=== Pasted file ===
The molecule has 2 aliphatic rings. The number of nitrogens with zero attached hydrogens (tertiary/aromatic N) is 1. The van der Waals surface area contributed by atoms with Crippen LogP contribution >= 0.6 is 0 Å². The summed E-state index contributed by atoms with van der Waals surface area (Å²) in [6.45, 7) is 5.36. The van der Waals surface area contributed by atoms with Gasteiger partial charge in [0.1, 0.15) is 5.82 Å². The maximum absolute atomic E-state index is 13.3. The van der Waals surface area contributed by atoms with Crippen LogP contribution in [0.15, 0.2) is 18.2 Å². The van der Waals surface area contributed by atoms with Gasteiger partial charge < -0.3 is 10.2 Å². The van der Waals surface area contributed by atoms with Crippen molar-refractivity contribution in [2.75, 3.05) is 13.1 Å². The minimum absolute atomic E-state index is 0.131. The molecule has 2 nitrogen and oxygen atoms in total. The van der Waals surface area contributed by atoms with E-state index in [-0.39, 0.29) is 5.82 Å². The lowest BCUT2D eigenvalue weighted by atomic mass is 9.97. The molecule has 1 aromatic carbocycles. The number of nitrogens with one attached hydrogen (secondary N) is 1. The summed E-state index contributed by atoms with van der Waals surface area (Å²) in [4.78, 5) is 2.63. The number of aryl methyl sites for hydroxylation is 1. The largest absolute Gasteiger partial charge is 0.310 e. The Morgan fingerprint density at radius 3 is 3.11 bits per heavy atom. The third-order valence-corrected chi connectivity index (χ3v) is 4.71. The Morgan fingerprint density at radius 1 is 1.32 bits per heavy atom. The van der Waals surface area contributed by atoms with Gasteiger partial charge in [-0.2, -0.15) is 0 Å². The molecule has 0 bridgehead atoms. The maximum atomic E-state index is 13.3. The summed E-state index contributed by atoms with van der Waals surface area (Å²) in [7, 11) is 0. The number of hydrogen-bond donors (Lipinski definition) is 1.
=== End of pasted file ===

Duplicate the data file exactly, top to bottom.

The molecule has 2 aliphatic rings. The number of nitrogens with zero attached hydrogens (tertiary/aromatic N) is 1. The van der Waals surface area contributed by atoms with Crippen LogP contribution >= 0.6 is 0 Å². The summed E-state index contributed by atoms with van der Waals surface area (Å²) in [6.45, 7) is 5.36. The van der Waals surface area contributed by atoms with Gasteiger partial charge in [0.1, 0.15) is 5.82 Å². The maximum absolute atomic E-state index is 13.3. The van der Waals surface area contributed by atoms with Crippen LogP contribution in [0.15, 0.2) is 18.2 Å². The van der Waals surface area contributed by atoms with Gasteiger partial charge < -0.3 is 10.2 Å². The van der Waals surface area contributed by atoms with Crippen molar-refractivity contribution in [2.75, 3.05) is 13.1 Å². The minimum absolute atomic E-state index is 0.131. The molecule has 2 nitrogen and oxygen atoms in total. The van der Waals surface area contributed by atoms with E-state index in [-0.39, 0.29) is 5.82 Å². The lowest BCUT2D eigenvalue weighted by atomic mass is 9.97. The molecule has 1 aromatic carbocycles. The number of nitrogens with one attached hydrogen (secondary N) is 1. The summed E-state index contributed by atoms with van der Waals surface area (Å²) in [4.78, 5) is 2.63. The number of aryl methyl sites for hydroxylation is 1. The largest absolute Gasteiger partial charge is 0.310 e. The Morgan fingerprint density at radius 3 is 3.11 bits per heavy atom. The third-order valence-corrected chi connectivity index (χ3v) is 4.71. The Morgan fingerprint density at radius 1 is 1.32 bits per heavy atom. The van der Waals surface area contributed by atoms with Gasteiger partial charge in [-0.2, -0.15) is 0 Å². The molecule has 0 bridgehead atoms. The maximum atomic E-state index is 13.3. The summed E-state index contributed by atoms with van der Waals surface area (Å²) in [7, 11) is 0. The number of hydrogen-bond donors (Lipinski definition) is 1.